Consumer Law

Contract remedies again prove broader than false advertising for pandemic-related suits

Contract remedies again prove broader than false advertising for pandemic-related suits

In re Columbia Tuition Refund Action, No. 20-CV-3208 (JMF)
& 20-CV-3210 (JMF), — F.Supp.3d —-, 2021 WL 790638 (S.D.N.Y. Feb. 26,
2021)

These are two putative class actions against Columbia and
Pace based on allegedly broken promises due to the pandemic. “The cases are not
formally consolidated, but the Court addresses the two motions together because
they raise similar issues.” The claims survive only to the extent that they
plausibly alleged violations of specific contractual promises for particular
services or access to facilities.

Thus, some but not all breach of contract claims survived.
For example, plaintiffs failed to plead that Columbia made a specific promise
of exclusively in-person instruction. “[R]eferences to classroom locations and
physical attendance requirements in Columbia’s syllabi, departmental policies
and handbooks, and course registration portal … merely memorialize the
pre-pandemic practice; they offered no guarantee that it would continue
indefinitely.” References in Columbia’s marketing materials to “the on-campus
experience” were often mere puffery “too vague to be enforced as a contract,” such
as a statement in a University publication that “Columbia is an in-person kind
of place.”

However, the instructional format claim against Pace
survived because the plaintiff alleged that the course registration portal on
Pace’s website stated that “[o]n-campus” courses would be “taught with only
traditional in-person, on-campus class meetings.” On a motion to dismiss, it
was ambiguous whether Pace’s disclaimer that “unforeseen circumstances may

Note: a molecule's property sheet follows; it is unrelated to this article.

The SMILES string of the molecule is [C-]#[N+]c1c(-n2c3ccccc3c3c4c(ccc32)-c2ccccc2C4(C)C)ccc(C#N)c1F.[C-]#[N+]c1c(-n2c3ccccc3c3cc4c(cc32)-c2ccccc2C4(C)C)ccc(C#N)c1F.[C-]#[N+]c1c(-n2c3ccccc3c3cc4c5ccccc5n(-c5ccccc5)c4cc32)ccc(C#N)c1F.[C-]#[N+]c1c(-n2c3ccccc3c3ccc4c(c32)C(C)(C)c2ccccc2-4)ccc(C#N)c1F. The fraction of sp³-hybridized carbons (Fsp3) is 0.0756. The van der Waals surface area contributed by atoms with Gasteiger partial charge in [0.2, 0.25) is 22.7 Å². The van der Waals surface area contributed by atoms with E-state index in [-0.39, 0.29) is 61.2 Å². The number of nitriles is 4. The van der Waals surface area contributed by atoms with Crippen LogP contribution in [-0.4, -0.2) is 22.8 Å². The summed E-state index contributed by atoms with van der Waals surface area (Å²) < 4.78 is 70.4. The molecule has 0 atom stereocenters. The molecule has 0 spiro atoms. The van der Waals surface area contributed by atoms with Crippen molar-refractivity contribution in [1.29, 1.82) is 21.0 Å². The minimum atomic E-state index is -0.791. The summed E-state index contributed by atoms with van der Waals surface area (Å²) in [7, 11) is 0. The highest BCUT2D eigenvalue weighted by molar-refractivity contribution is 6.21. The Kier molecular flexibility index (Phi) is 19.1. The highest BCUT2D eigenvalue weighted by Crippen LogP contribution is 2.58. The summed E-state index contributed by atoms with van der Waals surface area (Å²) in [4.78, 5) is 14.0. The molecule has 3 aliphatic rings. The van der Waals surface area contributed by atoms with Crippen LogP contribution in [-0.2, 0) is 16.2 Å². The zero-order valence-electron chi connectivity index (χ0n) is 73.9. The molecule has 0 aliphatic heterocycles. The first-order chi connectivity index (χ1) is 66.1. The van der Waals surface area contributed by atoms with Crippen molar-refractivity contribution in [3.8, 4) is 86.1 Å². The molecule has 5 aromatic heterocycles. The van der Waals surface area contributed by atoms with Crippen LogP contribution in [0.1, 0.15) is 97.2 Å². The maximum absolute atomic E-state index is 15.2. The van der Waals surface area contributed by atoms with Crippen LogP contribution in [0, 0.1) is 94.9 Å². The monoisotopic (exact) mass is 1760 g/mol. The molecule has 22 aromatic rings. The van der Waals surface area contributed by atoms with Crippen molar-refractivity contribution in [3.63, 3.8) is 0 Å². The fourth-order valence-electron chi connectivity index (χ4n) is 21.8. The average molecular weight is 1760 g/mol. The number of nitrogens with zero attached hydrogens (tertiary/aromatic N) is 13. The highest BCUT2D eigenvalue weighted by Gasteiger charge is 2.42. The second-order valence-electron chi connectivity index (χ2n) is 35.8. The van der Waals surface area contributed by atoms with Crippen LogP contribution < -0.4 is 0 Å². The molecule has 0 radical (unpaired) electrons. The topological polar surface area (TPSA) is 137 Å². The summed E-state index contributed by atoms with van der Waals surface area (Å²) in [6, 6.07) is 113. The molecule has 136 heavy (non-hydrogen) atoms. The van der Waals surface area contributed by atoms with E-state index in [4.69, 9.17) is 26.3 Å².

necessitate adjustment to class schedules” and that “[t]he University shall not
be responsible for the refund of any tuition or fees in the event of any such
occurrence …. Nor shall the University be liable for any consequential
damages as a result of such a change in schedule” applied to a shift online.

And the Columbia plaintiffs did plead that Columbia breached
a contract to provide access to certain campus facilities and activities in
exchange for mandatory student fees. Resolving this claim involved no
intervention into academic judgment, and bad faith was not an element. So too
for similar Pace claims. But unjust enrichment wasn’t available where it merely
duplicated the contract claims, and conversion also wasn’t available.

NYGBL 349 and 350:  Plaintiffs
failed to allege that the universities’ representations were materially
misleading. “Plaintiffs cite, and the Court has found, no case holding that a
plaintiff can state a claim under Section 349 or 350 where the defendant
neither knew nor could have known that its commercial acts or practices were
false.” [A reversal of the usual result: contract claims are usually much
narrower than unfair trade practices claims.]

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